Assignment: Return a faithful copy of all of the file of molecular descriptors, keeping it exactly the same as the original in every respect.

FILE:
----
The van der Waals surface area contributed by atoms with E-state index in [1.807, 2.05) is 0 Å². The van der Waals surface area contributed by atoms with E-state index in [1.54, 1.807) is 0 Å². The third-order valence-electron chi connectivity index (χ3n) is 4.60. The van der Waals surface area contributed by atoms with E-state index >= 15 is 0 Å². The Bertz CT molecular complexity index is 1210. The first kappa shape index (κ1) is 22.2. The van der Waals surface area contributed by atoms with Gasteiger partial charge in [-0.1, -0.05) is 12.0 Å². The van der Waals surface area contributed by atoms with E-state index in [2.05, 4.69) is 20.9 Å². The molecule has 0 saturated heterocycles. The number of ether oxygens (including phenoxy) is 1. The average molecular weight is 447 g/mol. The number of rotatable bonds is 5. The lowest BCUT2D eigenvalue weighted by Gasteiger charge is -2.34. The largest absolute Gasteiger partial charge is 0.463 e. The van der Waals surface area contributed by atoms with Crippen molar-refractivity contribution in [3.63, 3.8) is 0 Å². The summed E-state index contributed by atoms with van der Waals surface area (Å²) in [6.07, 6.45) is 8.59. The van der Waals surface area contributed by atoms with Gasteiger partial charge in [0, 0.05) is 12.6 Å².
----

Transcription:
The van der Waals surface area contributed by atoms with E-state index in [1.807, 2.05) is 0 Å². The van der Waals surface area contributed by atoms with E-state index in [1.54, 1.807) is 0 Å². The third-order valence-electron chi connectivity index (χ3n) is 4.60. The van der Waals surface area contributed by atoms with E-state index >= 15 is 0 Å². The Bertz CT molecular complexity index is 1210. The first kappa shape index (κ1) is 22.2. The van der Waals surface area contributed by atoms with Gasteiger partial charge in [-0.1, -0.05) is 12.0 Å². The van der Waals surface area contributed by atoms with E-state index in [2.05, 4.69) is 20.9 Å². The molecule has 0 saturated heterocycles. The number of ether oxygens (including phenoxy) is 1. The average molecular weight is 447 g/mol. The number of rotatable bonds is 5. The lowest BCUT2D eigenvalue weighted by Gasteiger charge is -2.34. The largest absolute Gasteiger partial charge is 0.463 e. The van der Waals surface area contributed by atoms with Crippen molar-refractivity contribution in [3.63, 3.8) is 0 Å². The summed E-state index contributed by atoms with van der Waals surface area (Å²) in [6.07, 6.45) is 8.59. The van der Waals surface area contributed by atoms with Gasteiger partial charge in [0, 0.05) is 12.6 Å².